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Turkey weathered the storm of Saddam Hussein's fall and the rise of an autonomous Iraqi Kurdistan. For nearly a decade now this stable Kurdish enclave has already been de facto, if not de jure, a state. But this legal fiction has kept the lid on the pressure cooker, thanks to the wisdom of Kurdish leaders who understood the need to work with Turkey and shy away from maximalist tendencies. Turkey too accepted that it could live with an autonomous Kurdistan, as long as the latter did not stoke the fires of Kurdish separatism on the Turkish side of the border. Kurdish aspirations and Turkish anxieties were put off for another day. But now, with Syria's Kurds suddenly able to join their Iraqi brethren by extricating themselves from the disintegrating Assad regime, that day may be about to dawn. If the millions of Kurds who live in eastern Turkey and do not particularly love the Atatürk legacy were to stir, this fragile truce would go up in flames.

And here is the irony. The day that Erdogan left Turkey to go to Egypt in an effort to assert his role as regional leader, alongside Egypt's new Islamist president Mohammed Morsi, in a high-profile bid to mediate a ceasefire between Hamas and Israel, he proved how incapable the region's new forces are of confronting reality. 

Referring to Hamas's barrage of rockets, which hit Israel hundreds of times over years before provoking its reaction, Erdogan announced that Israel's response stood on "fabricated grounds". Turkey's president, Abdullah Gul, also decried Israel's efforts to defend its civilian population as mere electioneering. While these words may echo a genuine and popular sentiment in Turkey and across the Muslim world, they betray a double standard that Turkey refuses to acknowledge.

Turkey's hand with its Kurdish insurgency has hardly been lighter than Israel's with Hamas. Turkey has routinely used overwhelming military force in a decades-long conflict that has left more victims than all the Israeli-Palestinian confrontations since 1948 combined. And its recognition of the Kurdish problem is light years behind Israel's basic recognition of Palestinian national aspirations.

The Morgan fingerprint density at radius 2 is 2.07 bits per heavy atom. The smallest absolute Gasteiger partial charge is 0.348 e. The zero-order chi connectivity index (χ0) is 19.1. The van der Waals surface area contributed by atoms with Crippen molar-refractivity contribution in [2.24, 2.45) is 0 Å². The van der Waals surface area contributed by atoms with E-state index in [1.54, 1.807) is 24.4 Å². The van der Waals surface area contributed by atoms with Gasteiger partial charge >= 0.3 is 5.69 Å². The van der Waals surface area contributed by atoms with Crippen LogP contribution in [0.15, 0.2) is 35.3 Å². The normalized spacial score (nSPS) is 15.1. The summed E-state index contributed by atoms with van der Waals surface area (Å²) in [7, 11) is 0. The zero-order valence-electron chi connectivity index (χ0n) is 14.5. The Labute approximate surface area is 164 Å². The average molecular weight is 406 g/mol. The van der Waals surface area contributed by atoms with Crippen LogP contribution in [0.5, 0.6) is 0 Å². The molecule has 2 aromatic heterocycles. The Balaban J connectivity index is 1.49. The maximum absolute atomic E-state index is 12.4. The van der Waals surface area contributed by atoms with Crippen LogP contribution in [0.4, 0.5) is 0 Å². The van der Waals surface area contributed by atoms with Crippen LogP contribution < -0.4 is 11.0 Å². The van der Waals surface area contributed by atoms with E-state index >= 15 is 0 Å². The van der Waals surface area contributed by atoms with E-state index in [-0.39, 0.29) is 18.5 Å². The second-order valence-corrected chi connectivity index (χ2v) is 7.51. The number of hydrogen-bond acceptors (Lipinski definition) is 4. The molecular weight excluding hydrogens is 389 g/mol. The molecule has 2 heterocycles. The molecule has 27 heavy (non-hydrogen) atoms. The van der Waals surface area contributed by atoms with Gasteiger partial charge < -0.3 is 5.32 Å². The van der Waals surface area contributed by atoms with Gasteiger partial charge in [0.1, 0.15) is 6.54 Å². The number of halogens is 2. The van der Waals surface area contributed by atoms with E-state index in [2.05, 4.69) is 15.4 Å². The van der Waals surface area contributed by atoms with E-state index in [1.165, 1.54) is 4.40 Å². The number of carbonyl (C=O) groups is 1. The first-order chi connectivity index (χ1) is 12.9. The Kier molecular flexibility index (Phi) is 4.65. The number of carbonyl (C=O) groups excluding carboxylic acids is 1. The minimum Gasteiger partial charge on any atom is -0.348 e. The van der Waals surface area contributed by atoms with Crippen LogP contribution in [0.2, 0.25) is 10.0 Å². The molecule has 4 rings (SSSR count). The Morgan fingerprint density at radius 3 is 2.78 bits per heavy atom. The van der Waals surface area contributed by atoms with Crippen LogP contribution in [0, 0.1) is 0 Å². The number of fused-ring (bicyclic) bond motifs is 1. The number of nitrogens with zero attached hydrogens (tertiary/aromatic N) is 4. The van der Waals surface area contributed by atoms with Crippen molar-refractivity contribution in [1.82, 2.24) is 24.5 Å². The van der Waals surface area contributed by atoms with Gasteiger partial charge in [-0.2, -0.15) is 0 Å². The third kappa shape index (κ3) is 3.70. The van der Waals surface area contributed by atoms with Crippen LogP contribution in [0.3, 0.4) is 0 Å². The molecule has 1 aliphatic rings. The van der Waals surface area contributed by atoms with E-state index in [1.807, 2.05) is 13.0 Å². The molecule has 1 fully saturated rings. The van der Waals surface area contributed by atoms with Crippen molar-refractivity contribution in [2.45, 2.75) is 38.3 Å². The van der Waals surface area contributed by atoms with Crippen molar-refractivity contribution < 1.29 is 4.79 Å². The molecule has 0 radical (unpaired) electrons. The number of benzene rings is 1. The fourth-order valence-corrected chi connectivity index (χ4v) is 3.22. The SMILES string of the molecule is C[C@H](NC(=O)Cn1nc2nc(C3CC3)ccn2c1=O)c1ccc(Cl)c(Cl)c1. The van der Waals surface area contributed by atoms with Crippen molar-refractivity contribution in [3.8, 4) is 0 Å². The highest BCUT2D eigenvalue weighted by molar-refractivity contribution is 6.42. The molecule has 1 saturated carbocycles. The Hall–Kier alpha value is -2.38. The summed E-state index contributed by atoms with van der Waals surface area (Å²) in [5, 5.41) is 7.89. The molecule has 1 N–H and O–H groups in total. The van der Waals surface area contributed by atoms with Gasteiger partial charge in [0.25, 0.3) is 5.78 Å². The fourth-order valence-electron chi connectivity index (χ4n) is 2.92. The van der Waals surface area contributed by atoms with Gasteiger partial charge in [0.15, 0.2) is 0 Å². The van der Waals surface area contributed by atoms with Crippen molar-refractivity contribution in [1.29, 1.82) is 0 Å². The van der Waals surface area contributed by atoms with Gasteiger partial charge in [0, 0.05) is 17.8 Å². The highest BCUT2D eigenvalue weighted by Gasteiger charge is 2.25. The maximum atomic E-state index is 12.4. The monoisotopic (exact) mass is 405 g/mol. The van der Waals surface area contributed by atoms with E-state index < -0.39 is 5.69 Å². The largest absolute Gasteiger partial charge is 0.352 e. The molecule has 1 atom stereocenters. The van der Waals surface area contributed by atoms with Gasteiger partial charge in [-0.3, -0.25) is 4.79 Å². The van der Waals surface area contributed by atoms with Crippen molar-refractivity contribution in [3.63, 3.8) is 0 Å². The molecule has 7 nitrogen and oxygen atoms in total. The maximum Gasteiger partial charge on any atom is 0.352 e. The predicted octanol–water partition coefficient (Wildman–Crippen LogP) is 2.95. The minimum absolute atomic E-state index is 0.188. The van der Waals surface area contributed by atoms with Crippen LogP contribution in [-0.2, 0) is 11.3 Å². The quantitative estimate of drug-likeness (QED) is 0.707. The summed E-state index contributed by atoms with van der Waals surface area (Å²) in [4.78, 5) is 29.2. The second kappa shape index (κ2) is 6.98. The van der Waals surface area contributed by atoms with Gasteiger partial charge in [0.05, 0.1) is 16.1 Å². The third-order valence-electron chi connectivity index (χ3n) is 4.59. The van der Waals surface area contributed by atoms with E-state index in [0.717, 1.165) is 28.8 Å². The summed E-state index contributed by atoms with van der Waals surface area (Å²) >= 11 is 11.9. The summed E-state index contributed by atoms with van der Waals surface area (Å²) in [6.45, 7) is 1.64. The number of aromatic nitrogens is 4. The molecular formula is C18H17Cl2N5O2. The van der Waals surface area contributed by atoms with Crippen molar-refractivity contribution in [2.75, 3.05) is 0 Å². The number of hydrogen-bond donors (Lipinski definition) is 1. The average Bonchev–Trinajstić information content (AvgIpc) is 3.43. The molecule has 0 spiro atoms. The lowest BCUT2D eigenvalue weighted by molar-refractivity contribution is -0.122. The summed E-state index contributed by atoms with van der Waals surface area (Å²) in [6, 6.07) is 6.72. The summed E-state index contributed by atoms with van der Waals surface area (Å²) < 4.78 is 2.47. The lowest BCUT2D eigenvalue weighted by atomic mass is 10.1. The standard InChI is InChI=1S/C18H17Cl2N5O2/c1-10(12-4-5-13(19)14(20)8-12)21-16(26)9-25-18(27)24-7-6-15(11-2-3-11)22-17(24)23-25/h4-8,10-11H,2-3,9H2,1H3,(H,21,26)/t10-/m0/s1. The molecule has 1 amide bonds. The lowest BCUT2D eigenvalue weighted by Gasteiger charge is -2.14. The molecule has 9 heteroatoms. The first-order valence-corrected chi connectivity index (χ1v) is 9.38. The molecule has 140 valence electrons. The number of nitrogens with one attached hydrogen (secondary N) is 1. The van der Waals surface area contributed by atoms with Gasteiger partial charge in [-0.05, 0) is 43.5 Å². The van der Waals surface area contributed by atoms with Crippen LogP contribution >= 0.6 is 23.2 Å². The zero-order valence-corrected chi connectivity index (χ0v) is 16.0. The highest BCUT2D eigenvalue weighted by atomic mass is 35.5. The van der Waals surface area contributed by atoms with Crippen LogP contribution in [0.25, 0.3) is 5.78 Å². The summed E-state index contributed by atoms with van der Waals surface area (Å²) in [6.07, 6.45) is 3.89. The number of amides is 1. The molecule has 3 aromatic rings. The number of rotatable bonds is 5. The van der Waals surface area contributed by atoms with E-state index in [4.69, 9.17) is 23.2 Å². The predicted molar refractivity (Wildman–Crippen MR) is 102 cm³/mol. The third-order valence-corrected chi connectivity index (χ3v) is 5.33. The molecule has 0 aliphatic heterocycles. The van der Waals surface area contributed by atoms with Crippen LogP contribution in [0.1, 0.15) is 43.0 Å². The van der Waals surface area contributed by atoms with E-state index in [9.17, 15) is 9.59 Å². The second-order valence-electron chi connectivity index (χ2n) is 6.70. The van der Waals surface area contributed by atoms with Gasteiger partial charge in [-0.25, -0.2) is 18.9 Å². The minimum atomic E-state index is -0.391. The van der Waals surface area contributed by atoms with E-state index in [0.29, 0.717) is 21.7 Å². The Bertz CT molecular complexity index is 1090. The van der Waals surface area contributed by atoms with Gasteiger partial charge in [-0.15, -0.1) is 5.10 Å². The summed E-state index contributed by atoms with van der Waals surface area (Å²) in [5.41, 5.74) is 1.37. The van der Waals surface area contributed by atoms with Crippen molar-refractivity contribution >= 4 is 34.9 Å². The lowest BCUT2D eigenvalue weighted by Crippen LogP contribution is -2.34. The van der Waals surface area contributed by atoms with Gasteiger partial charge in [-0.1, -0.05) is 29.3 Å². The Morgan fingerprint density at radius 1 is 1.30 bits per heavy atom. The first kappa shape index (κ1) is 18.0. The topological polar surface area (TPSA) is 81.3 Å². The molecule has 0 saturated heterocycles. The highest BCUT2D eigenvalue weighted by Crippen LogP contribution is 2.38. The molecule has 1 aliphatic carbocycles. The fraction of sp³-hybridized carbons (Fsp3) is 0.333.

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geoff garside
January 5th, 2013
8:01 PM
This is a very long-winded article that doesn't say very much save that Erdogan has reoriented Turkey's position in the world. But we know that. The discussion of nationalism is superficial. The whole poinjt about Erdogan is that he is an opportunist, who stands somewhere between Kemalism and the Turkic (not Turkish) nationalism that now has a place in the AKP ranks (Tv shows about Bosnia, Kosovo, Turkmenistan, the Caucuses etc, folk dance festivals celebrating Turkich culture). There are also concrete examples of Erdogan's playing off different countries against one another or just being unpredicatble - so he is hostile to Israel but perfectly open armed towards american business, especially agribusiness, which is now destroying turkey's agricultural sector and swelling already bloated cities like Istanbul. And what about his 'at least 3 children' family policy?

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